"Let the others come after us. We welcome the chase. It is healthy for us.
We will never hide from it. Never fear."
- William Struth

Stateside – Attorney at Law looks at the Celtic Paedophile Scandal

Written by: PHIL WHITE
Thursday, 20th December 2018

On Monday, I sent an email to a New Jersey based Attorney at Law who specialises in Claims and Compensation cases as a result of criminal acts.

I provided him with details of the Celtic Paedophile Ring Scandal including newspaper reports on the recent convictions of Celtic Youth officials James Torbett, Gerry King and Frank Cairney and the forthcoming trial of youth coach Jim McCafferty.

Further, I provided the attorney with transcript from a section of a very damning article published in Scotland on Sunday 18th August 1996, which outlined crimes alleged to have been committed by Frank Cairney on American soil:

"In 1991 the boys' club had been to Kearney, New Jersey - an annual tour to the Irish part of the state with players staying at the homes of Catholic families - and one boy, no longer at Celtic but now a professional player in Scotland, had alleged to his hosts and to his own family that he had been assaulted by the team's general manager, Frank Cairney.

The boy's father took him to Celtic Park to have it out with Liam Brady who was then only months in the job as team manager. The club's chief scout John Kelman was also present.

It was Brady's first serious and most affecting problem in a troubled time at Parkhead which did not last long. He listened to the boy, believed him, and insisted to the board that Cairney had to be removed, not only from the boys' club but from any association with the main football club. So, overnight, the man who was used to having his run of the place and the ear of the management, was cast out.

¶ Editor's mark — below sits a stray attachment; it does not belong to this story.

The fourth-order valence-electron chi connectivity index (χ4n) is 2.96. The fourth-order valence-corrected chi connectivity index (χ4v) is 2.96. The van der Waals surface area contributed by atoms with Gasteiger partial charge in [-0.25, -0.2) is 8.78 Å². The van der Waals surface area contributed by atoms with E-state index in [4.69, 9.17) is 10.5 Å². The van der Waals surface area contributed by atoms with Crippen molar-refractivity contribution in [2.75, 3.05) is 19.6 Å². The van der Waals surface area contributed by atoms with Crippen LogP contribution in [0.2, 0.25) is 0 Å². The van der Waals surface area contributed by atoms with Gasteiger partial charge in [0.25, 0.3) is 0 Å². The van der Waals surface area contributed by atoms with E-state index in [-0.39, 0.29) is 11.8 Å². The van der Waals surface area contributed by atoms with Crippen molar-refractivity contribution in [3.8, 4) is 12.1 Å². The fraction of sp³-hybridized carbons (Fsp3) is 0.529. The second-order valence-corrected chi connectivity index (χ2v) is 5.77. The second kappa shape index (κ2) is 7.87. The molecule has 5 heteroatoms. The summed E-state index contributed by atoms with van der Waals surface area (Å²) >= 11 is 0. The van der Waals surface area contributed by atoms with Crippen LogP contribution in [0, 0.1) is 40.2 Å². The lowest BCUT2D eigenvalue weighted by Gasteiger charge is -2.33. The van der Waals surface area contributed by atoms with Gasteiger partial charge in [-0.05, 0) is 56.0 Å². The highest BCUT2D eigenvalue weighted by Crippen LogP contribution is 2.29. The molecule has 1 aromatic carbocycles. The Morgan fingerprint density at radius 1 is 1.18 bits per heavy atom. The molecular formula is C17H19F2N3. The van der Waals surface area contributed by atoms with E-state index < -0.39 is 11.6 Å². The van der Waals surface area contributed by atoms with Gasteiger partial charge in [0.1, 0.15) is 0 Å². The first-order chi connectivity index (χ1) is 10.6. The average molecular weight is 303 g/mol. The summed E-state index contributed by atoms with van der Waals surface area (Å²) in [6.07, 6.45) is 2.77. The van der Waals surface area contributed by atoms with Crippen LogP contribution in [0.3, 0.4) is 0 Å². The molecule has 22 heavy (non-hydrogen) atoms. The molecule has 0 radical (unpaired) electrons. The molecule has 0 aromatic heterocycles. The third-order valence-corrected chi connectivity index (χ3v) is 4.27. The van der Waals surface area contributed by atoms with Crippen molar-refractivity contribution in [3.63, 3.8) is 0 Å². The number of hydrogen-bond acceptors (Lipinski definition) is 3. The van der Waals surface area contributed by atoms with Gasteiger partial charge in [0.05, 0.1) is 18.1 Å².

It was agreed, by Brady, the boy and his parents and the then Celtic board, that the police would not be informed. The young player was assured that the alleged incident would have no effect on his future career at the club. However, signed statements were taken by Celtic's lawyers from the four adults who had been on the New Jersey trip. All were sworn to silence. Cairney was now away from the football club and its nursery - business commitments was the given reason - but Jim Torbett was back playing a major role, first as a fund-raiser then back with the boys' club. Torbett had maintained his connections with Celtic."

I then asked the attorney three questions:

1)      Would any secrecy pact made by Celtic's lawyers negate the chances of a victims success in any future compensation claim?

2)      Would a compensation claim in the USA be a viable proposition with a reasonable chance of success?

3)      How would you initially estimate the monetary value of any such claim?

The Attorney replied next day requesting further information, which I provided. Subsequently he answered the three questions with a rather long-winded statement which can be summed up thus:

1)      No, not at all.

2)      Yes, very much so.

3)      At least 6, probably 7 figures.



by John McCrae


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